But theater TV may well be a dying art form. Mike Malitz of Main Bout, Inc., which handled the last three Clay fights shown on theater TV, says he didn't want any part of Clay-Folley. "The money's not there," he says. "It's not going to be a fight that is going to excite people." In fact, Malitz doesn't think Clay's forthcoming bouts will be worth showing in the theaters. "I honestly believe," he says, "that by paying more attention to collecting the money from the exhibitors of the Clay-Terrell bout, I can make more for the champ."
Neither exploration nor baseball is what it used to be, according to O. C. S. Robertson, a retired Canadian commodore who is serving as scientific observer to Expo 67, Montreal's World's Fair.
"You just can't get away anymore," Robertson said last week. "Even at the North Pole you're not immune to a telephone call."
Robertson was aboard the nuclear submarine U.S.S. Seadragon on its historic voyage through the Northwest Passage to the pole. During one surfacing he stepped out on the ice intent on getting some exercise. He had just organized a baseball game when he was called to the ship's radio.
"I was stationed in Washington then," Robertson recalled, "and an admiral there had called to find out how the voyage was going. He then asked if I would like to talk to my wife. Before I could answer, she was on the line asking where I had left the car keys."
Robertson didn't mind the call as much as the interruption of his ball game. "Home plate was the North Pole," he said. "First base was in the Eastern Hemisphere, third base in the Western Hemisphere and the international date line went between home and first. When somebody hit a pop fly on Sunday it was Monday by the time the first baseman caught it."
In their first meeting of the season Muhlenberg lost to Lehigh by 13 points, 73-60. Last week Muhlenberg played Lehigh again, and Coach Ken Moyer had each player wear an adhesive strip with REMEMBER written on it below his jersey numeral. Muhlenberg lost by 13 points—74-61. Said Moyer: "Could be they remembered too well."
NO GREATER LOVE
On St. Valentine's Day, Texas schoolboy football players became eligible to sign letters of intent, and, as always, the wooing was hot and heavy.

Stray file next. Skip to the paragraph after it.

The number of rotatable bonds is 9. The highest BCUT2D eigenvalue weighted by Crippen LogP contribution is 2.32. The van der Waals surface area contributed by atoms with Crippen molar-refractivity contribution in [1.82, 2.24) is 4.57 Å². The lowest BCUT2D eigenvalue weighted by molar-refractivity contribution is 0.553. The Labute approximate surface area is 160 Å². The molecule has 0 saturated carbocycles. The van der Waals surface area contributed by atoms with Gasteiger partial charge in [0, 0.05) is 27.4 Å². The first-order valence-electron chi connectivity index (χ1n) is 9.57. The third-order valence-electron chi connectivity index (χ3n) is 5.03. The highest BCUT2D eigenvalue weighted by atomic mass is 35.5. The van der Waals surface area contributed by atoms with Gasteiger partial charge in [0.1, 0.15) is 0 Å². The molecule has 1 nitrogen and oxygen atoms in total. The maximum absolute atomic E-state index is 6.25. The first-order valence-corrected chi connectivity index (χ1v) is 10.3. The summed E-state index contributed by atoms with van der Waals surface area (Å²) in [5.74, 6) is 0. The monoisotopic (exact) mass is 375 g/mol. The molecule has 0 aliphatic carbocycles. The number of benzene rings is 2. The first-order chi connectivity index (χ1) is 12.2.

It was also hither and yon. In the space of 17 hours Gene Stallings of Texas A&M flew to Dumas to Vernon to Abilene to San Angelo to Fredericksburg to Sweeny to Houston, signing nine players, or about one every 150 miles. Darrell Royal of Texas boarded a Falcon jet and signed nine players in Houston, touched down at San Angelo for a tackle, went on to Odessa, where he nabbed a halfback, then flew to Amarillo, Dallas and Beaumont for eight more signatures.
But the most ardent recruiter was Joel Brame, a Texas linebacker. Brame asked his girl friend to line up a blind date for a visiting prospect. When Brame and the boy went to pick up the girls Brame noticed that the blind date was a couple of inches taller than the prospect, so when the girl asked who her date was Brame piped up, "Me."
The prospect signed with Texas.
Undoubtedly the tallest singing group in the country is The Big Three and Me. The Big Three are Earl Seyfert, 6'7"; Fred Arnold, 6'7", and John Shupe, 6'6". Me is Larry Weigel, 6'3". All four are members of the Kansas State basketball team. The group was formed one day this month to relieve the boredom of a bus ride to Norman, Okla. and made its off-the-bus debut that night when it substituted for Coach Tex Winter on his TV show: Winter had gotten so hoarse yelling from the bench he couldn't go on. The Big Three and Me's big hit is an original composition entitled: Get Your Hands off Him Don't You Dare Touch Him, He's Going to Call a Foul on You.